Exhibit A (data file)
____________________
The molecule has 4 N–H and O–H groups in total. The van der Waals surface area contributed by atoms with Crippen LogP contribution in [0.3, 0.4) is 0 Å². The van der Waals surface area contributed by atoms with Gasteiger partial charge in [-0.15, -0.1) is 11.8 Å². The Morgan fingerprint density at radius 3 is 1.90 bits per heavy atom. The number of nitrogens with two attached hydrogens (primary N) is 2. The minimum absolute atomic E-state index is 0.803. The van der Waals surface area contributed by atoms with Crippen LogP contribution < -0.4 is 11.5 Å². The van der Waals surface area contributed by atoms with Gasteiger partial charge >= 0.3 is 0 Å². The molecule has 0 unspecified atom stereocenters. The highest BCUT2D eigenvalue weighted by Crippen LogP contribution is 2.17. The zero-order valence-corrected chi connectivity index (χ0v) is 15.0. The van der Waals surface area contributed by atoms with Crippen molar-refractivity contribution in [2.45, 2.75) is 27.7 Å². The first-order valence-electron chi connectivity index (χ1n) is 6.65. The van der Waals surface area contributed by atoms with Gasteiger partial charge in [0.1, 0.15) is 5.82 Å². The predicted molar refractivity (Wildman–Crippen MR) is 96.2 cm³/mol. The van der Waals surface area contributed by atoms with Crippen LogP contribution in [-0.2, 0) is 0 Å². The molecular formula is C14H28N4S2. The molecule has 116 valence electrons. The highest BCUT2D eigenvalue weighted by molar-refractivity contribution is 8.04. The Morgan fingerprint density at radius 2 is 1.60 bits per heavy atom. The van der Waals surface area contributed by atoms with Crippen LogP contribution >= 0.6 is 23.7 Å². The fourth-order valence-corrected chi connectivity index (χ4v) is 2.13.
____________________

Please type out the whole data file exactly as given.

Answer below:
The molecule has 4 N–H and O–H groups in total. The van der Waals surface area contributed by atoms with Crippen LogP contribution in [0.3, 0.4) is 0 Å². The van der Waals surface area contributed by atoms with Gasteiger partial charge in [-0.15, -0.1) is 11.8 Å². The Morgan fingerprint density at radius 3 is 1.90 bits per heavy atom. The number of nitrogens with two attached hydrogens (primary N) is 2. The minimum absolute atomic E-state index is 0.803. The van der Waals surface area contributed by atoms with Crippen LogP contribution < -0.4 is 11.5 Å². The van der Waals surface area contributed by atoms with Gasteiger partial charge >= 0.3 is 0 Å². The molecule has 0 unspecified atom stereocenters. The highest BCUT2D eigenvalue weighted by Crippen LogP contribution is 2.17. The zero-order valence-corrected chi connectivity index (χ0v) is 15.0. The van der Waals surface area contributed by atoms with Crippen molar-refractivity contribution in [2.45, 2.75) is 27.7 Å². The first-order valence-electron chi connectivity index (χ1n) is 6.65. The van der Waals surface area contributed by atoms with Gasteiger partial charge in [0.1, 0.15) is 5.82 Å². The predicted molar refractivity (Wildman–Crippen MR) is 96.2 cm³/mol. The van der Waals surface area contributed by atoms with Crippen LogP contribution in [-0.2, 0) is 0 Å². The molecular formula is C14H28N4S2. The molecule has 116 valence electrons. The highest BCUT2D eigenvalue weighted by molar-refractivity contribution is 8.04. The Morgan fingerprint density at radius 2 is 1.60 bits per heavy atom. The van der Waals surface area contributed by atoms with Crippen LogP contribution >= 0.6 is 23.7 Å². The fourth-order valence-corrected chi connectivity index (χ4v) is 2.13.